Me: “Uncle Mike, you are more likely to get killed by a piece of furniture than a terrorist attack.  The fact is that coming to the US as a refugee is the toughest way to get into our country.  The program identifies the most vulnerable refugees, mostly women and children who are fleeing the Syrian regime, terrorists, and other armed groups.  Governor Pence – now Vice President-elect Pence – turned away a Syrian family who was en-route to Indiana after waiting four years to resettle in the US. Instead of being angry the family was so grateful to be welcomed in New Haven, Connecticut. They even said they hoped Pence would realize he made a mistake and see the light.  These people aren’t our enemies.”

“Aunt Tracey – are you going to share that wine?”

Aunt Tracey: “Well, I think it’s absolutely horrible that on top of turning away Syrian refugees, Trump is considering a registry for Muslim immigrants.  Reminds me of what our government did to Japanese-Americans during WWII.  And can I just say this wine is going straight to my head!”

“Here’s the wine, Shan.”

Little Adrian: “Bernie Sanders called Trump’s Muslim database idea “outrageous and bigoted.”

Me: “You are quoting Bernie?  I thought you were a Libertarian Little Adrian? Wasn’t Gary Johnson your man?”

Little Adrian: “No.  I couldn’t vote for him after his “what’s Aleppo” moment.”

“Can I have some of that wine?”

Aunt Kellie: “I hear what you are all saying and I’m also appalled about a Muslim registry, but I do think we took in too many refugees under President Obama and that we also spend too much money helping other people when we need to help Americans first.  Let other countries do more.”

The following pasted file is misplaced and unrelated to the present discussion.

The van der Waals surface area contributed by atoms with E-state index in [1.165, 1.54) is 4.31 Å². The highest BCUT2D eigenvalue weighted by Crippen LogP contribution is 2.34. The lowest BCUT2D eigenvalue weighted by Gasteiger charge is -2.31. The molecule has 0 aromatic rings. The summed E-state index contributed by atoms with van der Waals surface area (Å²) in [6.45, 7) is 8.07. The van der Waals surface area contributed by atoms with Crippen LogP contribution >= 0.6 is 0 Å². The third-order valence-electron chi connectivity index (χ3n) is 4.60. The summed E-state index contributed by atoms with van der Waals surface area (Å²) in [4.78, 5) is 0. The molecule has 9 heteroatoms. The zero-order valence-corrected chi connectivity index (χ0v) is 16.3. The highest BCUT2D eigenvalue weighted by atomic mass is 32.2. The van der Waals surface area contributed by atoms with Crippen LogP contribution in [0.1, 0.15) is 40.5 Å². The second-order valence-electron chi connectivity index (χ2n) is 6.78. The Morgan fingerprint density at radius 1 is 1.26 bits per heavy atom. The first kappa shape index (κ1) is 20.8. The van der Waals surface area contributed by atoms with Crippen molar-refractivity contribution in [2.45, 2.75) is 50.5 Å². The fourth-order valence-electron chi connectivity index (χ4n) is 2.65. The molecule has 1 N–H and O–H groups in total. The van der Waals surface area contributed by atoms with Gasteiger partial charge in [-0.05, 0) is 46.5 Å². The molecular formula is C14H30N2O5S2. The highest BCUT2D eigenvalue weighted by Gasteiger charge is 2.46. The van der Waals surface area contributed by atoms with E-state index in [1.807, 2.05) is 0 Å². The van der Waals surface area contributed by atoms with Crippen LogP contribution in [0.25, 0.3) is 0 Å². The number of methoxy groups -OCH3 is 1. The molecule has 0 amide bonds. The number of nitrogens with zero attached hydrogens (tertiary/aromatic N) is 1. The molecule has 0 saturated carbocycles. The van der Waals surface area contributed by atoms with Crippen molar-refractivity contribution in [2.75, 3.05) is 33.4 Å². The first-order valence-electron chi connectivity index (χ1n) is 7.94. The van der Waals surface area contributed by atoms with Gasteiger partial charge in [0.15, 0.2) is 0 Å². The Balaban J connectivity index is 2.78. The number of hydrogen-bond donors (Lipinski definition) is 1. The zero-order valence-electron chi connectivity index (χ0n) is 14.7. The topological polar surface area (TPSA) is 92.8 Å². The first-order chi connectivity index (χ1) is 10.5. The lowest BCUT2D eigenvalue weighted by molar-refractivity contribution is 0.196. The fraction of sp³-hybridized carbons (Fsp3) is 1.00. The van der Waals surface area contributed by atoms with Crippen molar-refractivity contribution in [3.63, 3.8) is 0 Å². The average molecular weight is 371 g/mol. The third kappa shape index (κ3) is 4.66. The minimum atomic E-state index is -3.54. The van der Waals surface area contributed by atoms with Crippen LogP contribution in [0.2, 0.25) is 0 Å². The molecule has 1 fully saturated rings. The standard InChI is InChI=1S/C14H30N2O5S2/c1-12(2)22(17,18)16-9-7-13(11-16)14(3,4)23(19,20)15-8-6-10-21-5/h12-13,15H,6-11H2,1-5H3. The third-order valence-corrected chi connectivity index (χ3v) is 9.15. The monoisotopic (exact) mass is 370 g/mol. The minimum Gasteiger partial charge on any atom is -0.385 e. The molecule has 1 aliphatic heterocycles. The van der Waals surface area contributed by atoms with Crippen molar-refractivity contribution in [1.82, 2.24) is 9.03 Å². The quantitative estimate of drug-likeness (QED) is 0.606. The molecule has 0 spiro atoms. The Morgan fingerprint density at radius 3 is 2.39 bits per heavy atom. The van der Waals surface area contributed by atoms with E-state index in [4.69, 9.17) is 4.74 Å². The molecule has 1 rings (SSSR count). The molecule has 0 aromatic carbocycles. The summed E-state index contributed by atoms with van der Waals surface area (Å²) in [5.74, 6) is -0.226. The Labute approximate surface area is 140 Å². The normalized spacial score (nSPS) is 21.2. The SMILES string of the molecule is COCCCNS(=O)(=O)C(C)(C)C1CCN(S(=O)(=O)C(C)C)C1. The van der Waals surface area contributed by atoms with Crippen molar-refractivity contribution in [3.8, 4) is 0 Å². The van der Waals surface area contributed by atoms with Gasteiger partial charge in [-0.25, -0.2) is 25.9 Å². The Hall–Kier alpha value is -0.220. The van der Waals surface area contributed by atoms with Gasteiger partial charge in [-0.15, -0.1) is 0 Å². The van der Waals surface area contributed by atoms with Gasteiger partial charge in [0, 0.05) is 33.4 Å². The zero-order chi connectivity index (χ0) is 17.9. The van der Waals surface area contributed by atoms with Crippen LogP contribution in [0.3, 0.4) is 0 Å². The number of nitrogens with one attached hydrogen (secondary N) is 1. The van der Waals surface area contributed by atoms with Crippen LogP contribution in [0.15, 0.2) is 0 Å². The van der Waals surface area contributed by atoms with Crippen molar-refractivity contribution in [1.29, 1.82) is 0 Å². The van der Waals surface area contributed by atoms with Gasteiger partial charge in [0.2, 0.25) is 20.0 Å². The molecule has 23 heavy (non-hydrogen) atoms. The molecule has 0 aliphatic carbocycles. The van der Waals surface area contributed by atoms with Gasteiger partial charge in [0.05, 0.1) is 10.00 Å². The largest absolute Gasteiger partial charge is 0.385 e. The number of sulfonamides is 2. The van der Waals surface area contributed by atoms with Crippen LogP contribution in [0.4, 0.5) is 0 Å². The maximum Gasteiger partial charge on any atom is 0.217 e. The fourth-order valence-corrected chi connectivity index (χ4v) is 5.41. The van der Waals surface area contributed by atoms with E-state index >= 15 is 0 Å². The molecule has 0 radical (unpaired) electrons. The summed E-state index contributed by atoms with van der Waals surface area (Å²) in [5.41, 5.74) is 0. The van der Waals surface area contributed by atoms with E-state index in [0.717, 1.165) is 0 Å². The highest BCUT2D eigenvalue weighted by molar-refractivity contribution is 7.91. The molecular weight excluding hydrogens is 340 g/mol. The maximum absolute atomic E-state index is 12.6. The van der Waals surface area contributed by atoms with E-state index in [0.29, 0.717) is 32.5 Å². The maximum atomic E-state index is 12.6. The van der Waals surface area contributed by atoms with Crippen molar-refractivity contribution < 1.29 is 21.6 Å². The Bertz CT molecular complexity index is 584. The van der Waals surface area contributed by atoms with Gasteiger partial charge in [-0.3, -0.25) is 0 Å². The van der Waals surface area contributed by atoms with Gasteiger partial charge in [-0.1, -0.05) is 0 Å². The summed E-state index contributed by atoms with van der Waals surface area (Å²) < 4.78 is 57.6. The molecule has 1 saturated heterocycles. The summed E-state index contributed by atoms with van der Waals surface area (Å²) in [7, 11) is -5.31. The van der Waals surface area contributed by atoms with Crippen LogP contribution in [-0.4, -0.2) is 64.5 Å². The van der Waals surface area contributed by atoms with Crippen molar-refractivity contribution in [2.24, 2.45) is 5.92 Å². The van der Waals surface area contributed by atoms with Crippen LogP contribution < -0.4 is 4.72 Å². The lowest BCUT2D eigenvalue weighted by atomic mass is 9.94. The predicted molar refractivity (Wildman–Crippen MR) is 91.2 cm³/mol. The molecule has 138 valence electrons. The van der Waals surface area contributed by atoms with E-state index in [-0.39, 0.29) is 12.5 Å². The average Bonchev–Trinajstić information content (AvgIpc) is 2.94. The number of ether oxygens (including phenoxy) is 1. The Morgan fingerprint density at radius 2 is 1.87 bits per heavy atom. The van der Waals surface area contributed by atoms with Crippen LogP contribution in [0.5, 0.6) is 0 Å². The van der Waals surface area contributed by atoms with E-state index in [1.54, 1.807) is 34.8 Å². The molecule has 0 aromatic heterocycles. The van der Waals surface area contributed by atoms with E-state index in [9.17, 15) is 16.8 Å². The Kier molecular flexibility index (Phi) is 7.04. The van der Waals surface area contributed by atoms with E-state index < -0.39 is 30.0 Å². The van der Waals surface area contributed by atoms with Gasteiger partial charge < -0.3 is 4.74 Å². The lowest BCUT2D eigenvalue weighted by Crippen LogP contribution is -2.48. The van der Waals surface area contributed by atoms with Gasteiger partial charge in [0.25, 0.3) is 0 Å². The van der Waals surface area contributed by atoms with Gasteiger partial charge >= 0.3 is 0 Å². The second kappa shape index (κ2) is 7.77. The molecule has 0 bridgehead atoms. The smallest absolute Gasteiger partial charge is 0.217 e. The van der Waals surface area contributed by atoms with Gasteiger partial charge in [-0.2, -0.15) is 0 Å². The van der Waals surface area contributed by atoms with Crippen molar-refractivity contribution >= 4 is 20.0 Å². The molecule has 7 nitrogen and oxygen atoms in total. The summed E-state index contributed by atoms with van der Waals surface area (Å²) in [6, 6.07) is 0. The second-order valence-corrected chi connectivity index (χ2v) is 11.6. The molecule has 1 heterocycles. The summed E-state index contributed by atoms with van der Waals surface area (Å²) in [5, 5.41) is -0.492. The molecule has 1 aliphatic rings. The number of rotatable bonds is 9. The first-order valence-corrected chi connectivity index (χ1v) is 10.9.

“Mmm.  These rolls are delicious!  Hey, are the kids eating?”

Me: “So, again, regardless of what Trump said, last year President Obama only admitted 10,000 Syrian refugees to the United States.   In fact, last year the United States, China, Japan, Germany, France and the United Kingdom only hosted 8 percent of the world’s refugees and asylum seekers, while poorer countries such as Jordan, Turkey, Pakistan, Lebanon, South Africa and the Occupied Palestinian Territory hosted over 50 percent.  These countries are doing much more but only account for less than 2 percent of the world’s economy.”

Cousin Lisa: “I don’t know.  Why don’t we just give more money to these countries so they can help more people?  Especially when so much of our tax dollars go toward helping others as Kellie was saying.”

“I put those rolls in the oven all by myself thank you very much.”

Me: “How much of the federal budget do you think goes to foreign aid to help with things like the refugee crisis?

Cousin Lisa: “I would guess 20 percent.”

Me: “Nope.  Less than 1 percent.  Most Americans estimate that 26 percent of our foreign budget goes towards helping others but it doesn’t. We can do much more both financially and to help people find safety in our country.”

Grandma Staver: “This is ridiculous.  Our family came from the Netherlands, the Stroble’s came from Germany, the Totten’s came from Japan and the rest of us all came from somewhere else.  Helping people find refuge and giving people a fresh start is a core American value.  America is about paving the way for a better future for our children and generations to come.  What are you afraid of?  I mean, did you hear Shannon? She said we are more likely to be killed by a PIECE OF FURNITURE than a terrorist attack and we are all scratching our heads about what to do to help people fleeing for their lives?  Get over yourselves and get on the right side of history.  Now someone pass me the apple pie.  All this nonsense has made me mad and in need of dessert.”
This year, like every year, I’m so thankful for my Grandma Staver.  Here’s hoping you also have a Grandma Staver at your Thanksgiving table too.

Happy Thanksgiving!

Join Oxfam by adding your voice to support refugees and other vulnerable people around the world.

Oxfam.org Facebook Twitter Instagram YouTube Google+